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Ukraine war: Facing a harsh winter on the front line – BBC

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WATCH: Residents in Avdiivka live without running water, heating or electricity.
Ukraine's energy infrastructure has come under attack from Russia once again this week, leaving millions without power. As temperatures drop below freezing around the country, there are fears Moscow – struggling to win the war it started – is "weaponising winter". And nowhere is it clearer what that might look like than at the towns along the front line in the east.
People in Avdiivka have learnt how to distinguish an incoming shell from an outgoing one by its sound. But often there is no use in hiding. Pieces of shrapnel can pierce through metal doors like paper.
"At war," says Anatoliy, "you don't get accidentally killed. You accidentally survive."
The 71-year-old had to move to a basement after his apartment was destroyed in a fire caused by shelling. He is too afraid to leave the shelter now.
"To go to a shop or to take garbage out is an act of bravery," he says. "You never know whether you will come back or not."
Avdiivka has been at the front line since 2014 when the conflict in eastern Ukraine started. After Russia invaded Ukraine last February, many predicted that the town would quickly fall. Yet it is still controlled by Ukrainian forces. In a way, Avdiivka has become a symbol of Russia's failure in the Donbas.
Relentless bombardments, however, have turned it into a ghost town. Its bustling streets with colourful murals painted on buildings are now deserted.
Vitaliy Barabash, the head of Avdiivka's military administration, says that Russian forces continue their attempts to encircle the town from the south and the north.
"They can't launch a direct assault because our positions are well fortified here, so their tactic is simple – raze everything to the ground, constant bombardment using artillery and multiple rocket launchers."
Despite daily attacks, there are about 2,000 people remaining in Avdiivka. Many of them survive thanks to humanitarian aid provided by local and international organisations.
Most people have no income left now.
Before the war, Oleksiy Savkevich used to organise art festivals and youth events in Avdiivka. Now he delivers food parcels in a war zone, wearing body armour.
"Pensioners cannot withdraw money and people lost their jobs, so they rely heavily on food supplies volunteers deliver," he says.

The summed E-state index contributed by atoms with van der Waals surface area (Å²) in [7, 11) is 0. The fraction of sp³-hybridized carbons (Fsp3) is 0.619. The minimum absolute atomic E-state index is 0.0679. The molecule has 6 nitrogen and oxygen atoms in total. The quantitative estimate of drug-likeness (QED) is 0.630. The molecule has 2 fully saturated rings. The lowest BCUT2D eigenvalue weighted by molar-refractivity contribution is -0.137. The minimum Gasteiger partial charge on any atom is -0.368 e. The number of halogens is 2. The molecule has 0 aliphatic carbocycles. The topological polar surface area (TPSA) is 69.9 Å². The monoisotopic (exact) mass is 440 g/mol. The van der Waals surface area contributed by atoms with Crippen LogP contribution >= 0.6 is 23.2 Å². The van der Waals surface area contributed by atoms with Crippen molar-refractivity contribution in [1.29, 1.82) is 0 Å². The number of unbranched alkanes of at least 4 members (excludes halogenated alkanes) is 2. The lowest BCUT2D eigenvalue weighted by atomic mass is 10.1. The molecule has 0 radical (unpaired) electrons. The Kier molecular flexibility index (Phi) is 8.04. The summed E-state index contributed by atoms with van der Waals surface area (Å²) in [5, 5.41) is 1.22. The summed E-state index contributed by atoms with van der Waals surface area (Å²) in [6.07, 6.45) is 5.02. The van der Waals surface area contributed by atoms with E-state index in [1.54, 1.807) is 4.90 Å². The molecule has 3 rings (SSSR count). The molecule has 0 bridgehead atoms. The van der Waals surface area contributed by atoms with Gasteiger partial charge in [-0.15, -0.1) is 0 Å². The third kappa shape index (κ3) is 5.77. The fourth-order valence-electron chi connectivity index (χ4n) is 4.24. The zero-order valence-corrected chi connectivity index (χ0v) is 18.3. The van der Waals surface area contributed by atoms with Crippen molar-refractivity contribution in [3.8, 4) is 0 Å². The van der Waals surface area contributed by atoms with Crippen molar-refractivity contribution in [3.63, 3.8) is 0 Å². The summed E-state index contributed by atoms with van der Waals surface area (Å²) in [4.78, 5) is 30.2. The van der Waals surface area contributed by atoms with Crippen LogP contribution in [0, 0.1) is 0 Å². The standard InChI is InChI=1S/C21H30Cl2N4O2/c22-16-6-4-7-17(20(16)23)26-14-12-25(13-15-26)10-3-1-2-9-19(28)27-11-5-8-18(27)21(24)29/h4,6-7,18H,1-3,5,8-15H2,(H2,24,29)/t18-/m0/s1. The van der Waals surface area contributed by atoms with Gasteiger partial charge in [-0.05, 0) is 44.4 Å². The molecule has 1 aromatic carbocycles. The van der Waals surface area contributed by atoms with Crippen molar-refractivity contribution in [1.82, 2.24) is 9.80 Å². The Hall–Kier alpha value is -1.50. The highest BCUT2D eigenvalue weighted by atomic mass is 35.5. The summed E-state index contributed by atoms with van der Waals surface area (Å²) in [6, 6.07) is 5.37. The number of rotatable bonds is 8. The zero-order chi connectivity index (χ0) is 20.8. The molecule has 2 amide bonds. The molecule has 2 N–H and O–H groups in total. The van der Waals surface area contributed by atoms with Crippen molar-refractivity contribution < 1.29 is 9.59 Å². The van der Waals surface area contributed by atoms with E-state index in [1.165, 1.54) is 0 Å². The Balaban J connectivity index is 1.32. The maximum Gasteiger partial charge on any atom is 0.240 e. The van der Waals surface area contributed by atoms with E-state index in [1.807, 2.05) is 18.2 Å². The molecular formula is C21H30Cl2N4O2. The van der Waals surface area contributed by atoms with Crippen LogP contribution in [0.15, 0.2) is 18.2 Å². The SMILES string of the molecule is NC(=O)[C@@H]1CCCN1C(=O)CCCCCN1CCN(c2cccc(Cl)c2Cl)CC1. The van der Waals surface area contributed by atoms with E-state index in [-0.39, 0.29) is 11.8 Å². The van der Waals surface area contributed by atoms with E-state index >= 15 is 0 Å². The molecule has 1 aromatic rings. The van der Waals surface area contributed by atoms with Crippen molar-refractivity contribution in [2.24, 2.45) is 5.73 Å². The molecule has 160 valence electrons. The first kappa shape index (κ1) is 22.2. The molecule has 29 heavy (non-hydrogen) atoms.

With temperatures dropping, a new enemy emerges – the cold.
Most people pin their hopes on an old metal stove called a burzhuika, which was popular a century ago. There is no gas or running water.
To stay in touch with the outside world, people gather in the mornings at the only place that has electricity and a mobile network.
Local authorities set up a facility with a generator to power a mobile antenna. Visitors sit on stairs swiping their phone screens hungry to learn the latest news. There is a table at the entrance littered with extension cables and charging devices. The beeping sound of received messages breaks through the silence.
Almost everyone here say they don't want to leave the town.
"I am not ready to stay in camps and move from place to place like the homeless," one woman says. "And I can't afford to rent a flat," she adds.
Another man explains that he is not leaving because of his grandmother who is adamant she will remain in Avdiivka.
Local authorities, however, are calling on people to be evacuated as soon as possible. They warn that many residents will not survive the coming winter.
"We tell them that we will not be able to provide food, we will not be able to evacuate people even if someone decides to leave because the roads will not be cleared [of snow]," Mr Barabash says.
"We tell people – do you understand that even if you don't starve to death, then you may simply freeze to death?"
Emergency services are not working in the town and medical assistance is extremely limited. There is one doctor who now lives in the hospital. He is worried that there will be a spike of diseases with people living in extreme conditions.
Elena, 60, still lives in her damaged flat. Windows are shattered and the floor may collapse any moment. The building was hit by an artillery shell, which left a big hole in the wall. Without gas and electricity, she cooks food on a fire outside the apartment block.
"Maybe I'll leave. If they shell this place again, they can blow up the whole building. All those flats that are below mine are destroyed," she says.
As Elena waits for her soup to be cooked, an artillery shell flies over us and lands a few hundred meters away. We have to go inside to take cover.
The sounds of explosion and gunfire remind everyone that the winter in Avdiivka holds many dangers.
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